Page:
Word also enables you to change the format of the table of contents as a whole by providing many built-in styles that can be chosen by selecting from a list. If you are interested in modifying the appearance of your codebook’s table of contents, it is worth exploring Word’s many options in this area.

Headers and Footers

The "sdacdbk" macro creates headers and footers for the codebook pages. These headers and footers are "one-sided" or "two-sided" depending on whether the codebook "type" was specified as "tagged1side" or "tagged2side" in the XCODEBK batch options file. A "one-sided" header or footer prints in the same format on every page. A "two-sided" header or footer prints in different formats on even and odd pages to accommodate two-sided printing.

By default, the study title and the page number are printed on opposite ends of the header line. And the date the codebook was created is printed in the center of the footer line. However, you can easily change the content and the format of the headers and footers from within Word. (Go to the "View" menu and select "Header and Footer".)

Long documents in Word are typically broken up into "sections" to make certain formatting tasks easier. Page numbering, header and footer styles, and other formats can be specified individually for each section. For example, it’s customary for books to 1) have no page numbering or header/footer information on the title page; 2) use roman numerals for the page numbers in the table of contents; 3) re-start the page numbering on the first "real" page of the book and use arabic numerals.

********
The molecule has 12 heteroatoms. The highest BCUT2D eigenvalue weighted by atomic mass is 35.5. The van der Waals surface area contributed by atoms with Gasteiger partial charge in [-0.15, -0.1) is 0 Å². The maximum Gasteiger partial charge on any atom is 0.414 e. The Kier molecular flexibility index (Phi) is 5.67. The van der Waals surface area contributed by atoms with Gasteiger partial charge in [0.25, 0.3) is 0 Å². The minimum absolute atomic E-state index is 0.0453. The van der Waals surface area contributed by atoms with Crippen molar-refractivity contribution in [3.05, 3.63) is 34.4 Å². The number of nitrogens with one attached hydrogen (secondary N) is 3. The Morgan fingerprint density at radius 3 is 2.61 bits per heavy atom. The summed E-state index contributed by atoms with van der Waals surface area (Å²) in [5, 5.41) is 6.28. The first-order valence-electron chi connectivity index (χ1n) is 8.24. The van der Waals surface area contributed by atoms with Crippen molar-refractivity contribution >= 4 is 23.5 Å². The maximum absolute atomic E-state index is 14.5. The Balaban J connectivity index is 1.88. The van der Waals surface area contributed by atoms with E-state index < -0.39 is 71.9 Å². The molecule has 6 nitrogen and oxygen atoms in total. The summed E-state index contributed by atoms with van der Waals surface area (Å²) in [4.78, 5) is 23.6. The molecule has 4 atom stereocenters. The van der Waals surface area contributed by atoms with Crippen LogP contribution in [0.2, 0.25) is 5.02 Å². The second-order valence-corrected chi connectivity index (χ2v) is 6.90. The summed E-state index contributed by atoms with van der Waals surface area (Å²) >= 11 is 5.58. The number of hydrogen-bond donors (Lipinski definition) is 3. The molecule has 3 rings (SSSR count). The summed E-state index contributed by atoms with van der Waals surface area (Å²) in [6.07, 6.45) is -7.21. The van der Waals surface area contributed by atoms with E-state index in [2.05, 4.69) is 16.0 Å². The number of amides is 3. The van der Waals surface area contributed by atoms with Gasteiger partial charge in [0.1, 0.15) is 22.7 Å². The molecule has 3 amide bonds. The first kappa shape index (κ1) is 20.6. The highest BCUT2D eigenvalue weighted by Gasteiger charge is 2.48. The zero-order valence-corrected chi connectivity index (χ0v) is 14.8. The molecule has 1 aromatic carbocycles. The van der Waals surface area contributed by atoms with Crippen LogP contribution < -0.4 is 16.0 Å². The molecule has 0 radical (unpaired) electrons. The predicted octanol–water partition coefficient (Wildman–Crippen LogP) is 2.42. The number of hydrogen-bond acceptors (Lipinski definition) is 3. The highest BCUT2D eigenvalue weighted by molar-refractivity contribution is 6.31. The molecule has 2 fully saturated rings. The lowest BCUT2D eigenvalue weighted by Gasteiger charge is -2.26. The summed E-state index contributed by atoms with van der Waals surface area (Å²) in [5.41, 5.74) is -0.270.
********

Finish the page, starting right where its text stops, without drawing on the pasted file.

The "sdacdbk" macro follows this convention and uses Word sections to format the codebook headers and footers accordingly. The first section, the title page, has a blank header/footer. The second section is the table of contents, with page numbers in roman numerals. The rest of the codebook is also broken up into sections -- one for the introductions, one for individual variable descriptions, and one for the appendices. The page numbering re-starts with the first introduction (in arabic numerals) and is continuous to the end of the codebook. Also, since each of these final three sections has the same header/footer format, the Word "link to previous" property is used to keep the formatting consistent.

Converting to a PDF document for the Web

Word codebooks can be printed out and distributed by hand or by mail. Users can also receive or download a copy of the Word document and print it out for themselves. Keep in mind, however, that if users obtain a copy of the Word file, they can also modify it before they print it.

It is often desirable, therefore, to distribute codebooks as PDF files, which can be e-mailed or copied onto disks or flash drives. They can also be put on the Web, so anyone with a browser can view and print them -- but cannot modify them before printing. The Adobe Acrobat "Reader" software for PDF files can be downloaded and used for free.

Current versions of Microsoft Word allow you save Word files as PDF files. Select the "Save as ..." option and select PDF as the desired file type. The file will be saved as a PDF file with the suffix ’.pdf’.

Here’s an example of a codebook in Word format and the same codebook after it’s been converted to PDF format from Word.

CSM, UC Berkeley/ISA
August 22, 2016